Conception RP, a privately-owned company with about 100 employees, specializes in state-of-the-art, high production fingerjointing lines. It has installed systems for customers in Canada, the U.S., Scandinavia, South America, Australia and New Zealand.

“The CRP 2000 is a high speed line, and we have found that the payback for many customers can be less than a year,” said Troy Gaboury, the Conception RP sales representative who worked with American Pine Products. Conception RP also is under contract by American Pine Products to make periodic routine service calls during the machine’s first year of operation. Parts and service are provided direct from the factory in Quebec City.

The CRP 2000 fingerjointing line is designed to handle either softwood or hardwood blocks from 4 ½ to 36 inches long and from 1 ½ to 8 inches wide. The machine installed at American Pine Products has several modules, and the entire fingerjointing line is controlled by a programmable logic controller system.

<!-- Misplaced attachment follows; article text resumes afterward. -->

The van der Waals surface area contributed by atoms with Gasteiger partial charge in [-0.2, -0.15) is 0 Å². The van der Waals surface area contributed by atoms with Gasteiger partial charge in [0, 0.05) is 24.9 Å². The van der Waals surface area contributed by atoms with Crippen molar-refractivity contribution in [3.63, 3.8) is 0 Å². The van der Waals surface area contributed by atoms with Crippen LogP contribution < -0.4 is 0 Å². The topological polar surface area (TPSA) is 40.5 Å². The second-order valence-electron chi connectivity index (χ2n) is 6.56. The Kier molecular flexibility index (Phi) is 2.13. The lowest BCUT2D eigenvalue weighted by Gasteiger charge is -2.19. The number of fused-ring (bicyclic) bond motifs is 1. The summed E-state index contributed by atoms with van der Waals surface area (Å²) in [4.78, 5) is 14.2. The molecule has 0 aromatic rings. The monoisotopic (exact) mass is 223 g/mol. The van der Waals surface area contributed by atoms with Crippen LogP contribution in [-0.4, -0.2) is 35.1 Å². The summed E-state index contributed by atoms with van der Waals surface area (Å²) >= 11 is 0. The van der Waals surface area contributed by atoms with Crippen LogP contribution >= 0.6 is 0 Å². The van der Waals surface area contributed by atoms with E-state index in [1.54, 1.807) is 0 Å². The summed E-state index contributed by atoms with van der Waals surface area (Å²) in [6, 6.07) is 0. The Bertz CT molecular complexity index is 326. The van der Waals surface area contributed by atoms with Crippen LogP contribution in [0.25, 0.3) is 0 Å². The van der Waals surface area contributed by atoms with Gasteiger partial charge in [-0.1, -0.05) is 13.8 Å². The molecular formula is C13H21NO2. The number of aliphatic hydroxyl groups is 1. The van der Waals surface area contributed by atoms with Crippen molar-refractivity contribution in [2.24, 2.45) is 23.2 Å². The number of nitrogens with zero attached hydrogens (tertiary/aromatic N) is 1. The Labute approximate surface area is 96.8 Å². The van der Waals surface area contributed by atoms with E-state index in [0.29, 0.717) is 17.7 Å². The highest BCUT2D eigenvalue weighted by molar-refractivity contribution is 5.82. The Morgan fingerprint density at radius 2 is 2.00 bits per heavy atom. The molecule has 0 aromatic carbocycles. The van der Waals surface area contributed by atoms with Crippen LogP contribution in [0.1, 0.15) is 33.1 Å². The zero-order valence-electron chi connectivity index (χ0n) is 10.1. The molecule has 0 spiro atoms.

The automatic lug feeder module uses a belt transfer and indexing mechanism to automatically feed incoming blocks, pre-sorted by width, into the shaper. It has adjustable speed and is driven by a variable frequency electric drive. A laser line quickly detects any blocks under the minimum length.

The double shaper module basically profiles the notches that form the fingerjoints. It has adjustable feed speed using a variable frequency drive and dynamic braking on the shaper chain. The machine has two high precision cutter head spindles; they are driven by a 20 hp electric motor with adjustable speeds up to 4800 rpm. Each of the two profiling sections has a trim saw with a 10-inch blade and two scoring saws with 8-inch blades; they are mounted on individual high precision spindles. A 10 hp electric motor drives the saws via a flat belt, and the speed is fixed at 6000 rpm. Digital readouts are provided for saw and spindle adjustments.